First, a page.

For once, an episode of "W" ends without a shocking revelation prompting an intense cliffhanger. To date director Jeong Dae-yoon has done a very good job keeping the excitement quotient so high that the general craziness of the overall proceedings has never been in question. But this time, with Cheol focused as he is on life in the "Real" world, rather than his revenge fantasy, well, the more magical aspects of the story are more difficult to ignore.
But yet again the characters themselves are clearly punished for not paying attention to how to manufacture a proper plot, so I'm torn as to the extent whether "W" is really out of ideas or whether I'm just getting tired of the concept. I suspect it's a combination of both, even if much of the repitition is by design. Cheol is making the same choices now that he did the last time Yeon-joo came into his life, after all.
Yet since this is only the eleventh episode of a sixteen episode drama, we know the solution has to be illusory and that a new conflict will have to jump out of nowhere. For that, I recommend not watching the preview, which more than being a spoiler also manages to come off as a little disappointing because it indicates we're just going to move through the same cycle yet again. Or I don't know, maybe Cheol will actually do some on-the-ground investigating this time instead of just relying on magic comic writing powers, which I've discussed ad nauseum at this point.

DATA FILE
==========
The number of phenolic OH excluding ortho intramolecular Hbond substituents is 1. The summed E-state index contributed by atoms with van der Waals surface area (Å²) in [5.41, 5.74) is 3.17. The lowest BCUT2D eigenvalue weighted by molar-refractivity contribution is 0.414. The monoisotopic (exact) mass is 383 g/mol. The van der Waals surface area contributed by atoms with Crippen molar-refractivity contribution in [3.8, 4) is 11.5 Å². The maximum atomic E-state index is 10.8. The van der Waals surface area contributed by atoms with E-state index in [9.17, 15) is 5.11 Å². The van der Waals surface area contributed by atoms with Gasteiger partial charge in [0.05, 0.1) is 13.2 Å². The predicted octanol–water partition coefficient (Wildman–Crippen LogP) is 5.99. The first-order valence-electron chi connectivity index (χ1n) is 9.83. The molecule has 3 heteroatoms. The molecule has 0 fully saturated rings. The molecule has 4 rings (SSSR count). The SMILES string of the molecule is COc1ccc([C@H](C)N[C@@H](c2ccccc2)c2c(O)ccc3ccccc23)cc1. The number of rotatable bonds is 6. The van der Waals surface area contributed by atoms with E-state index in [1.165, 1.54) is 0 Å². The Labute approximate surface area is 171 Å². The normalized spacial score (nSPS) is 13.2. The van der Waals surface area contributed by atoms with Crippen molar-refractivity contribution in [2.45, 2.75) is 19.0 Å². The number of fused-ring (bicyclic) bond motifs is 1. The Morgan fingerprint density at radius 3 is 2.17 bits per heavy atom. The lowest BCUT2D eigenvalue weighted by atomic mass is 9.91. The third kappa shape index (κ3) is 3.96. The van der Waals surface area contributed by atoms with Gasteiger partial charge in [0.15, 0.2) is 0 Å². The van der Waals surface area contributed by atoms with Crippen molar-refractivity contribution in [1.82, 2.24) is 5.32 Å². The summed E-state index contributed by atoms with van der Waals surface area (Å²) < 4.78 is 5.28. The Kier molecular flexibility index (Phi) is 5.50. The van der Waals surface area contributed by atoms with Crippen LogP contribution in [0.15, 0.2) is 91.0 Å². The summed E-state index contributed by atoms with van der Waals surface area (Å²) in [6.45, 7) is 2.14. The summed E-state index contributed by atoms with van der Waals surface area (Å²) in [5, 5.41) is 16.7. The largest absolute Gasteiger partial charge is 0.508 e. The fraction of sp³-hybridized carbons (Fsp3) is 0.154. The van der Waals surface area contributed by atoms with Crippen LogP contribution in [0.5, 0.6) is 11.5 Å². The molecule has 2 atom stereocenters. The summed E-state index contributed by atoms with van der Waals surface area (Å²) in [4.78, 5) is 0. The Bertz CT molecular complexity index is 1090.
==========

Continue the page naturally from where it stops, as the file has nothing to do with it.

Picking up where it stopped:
You know what I haven't discussed? Lee Si-eon. Which is a shame, because he really is such a great performer. While Lee Si-eon only ever gets to do support roles, he is so very good at them. Soo-bong is always rolling with the punches in "W", not because he is in any way at ease with the situation, but because he is in a subordinate position to more important people and he knows it.
Soo-bong brings an important human element to "W" without which I think the drama would come off as much more gimmicky. He simply reacts to all these crazy situations the way a normal person would, and this offers some very important perspective when it comes to making the inherently unrealistic premise seem more down-to-earth. It's only now that I'm really noticing the cracks in this story, and Soo-bong has been a very good distractor for that.
Review by William Schwartz
Staff writer. Has been writing articles for HanCinema since 2012, having lived in South Korea since 2011. Started out in Gyeongju, then to Daegu, then to Ansan, then to Yeongju, then to Seoul, lived on the road for HanCinema's travel diaries series in the summer of 2016, and is currently settled in Anyang. Has good tips for utilizing South Korea's public bus system. William Schwartz can be contacted via firstname.lastname@example.org.
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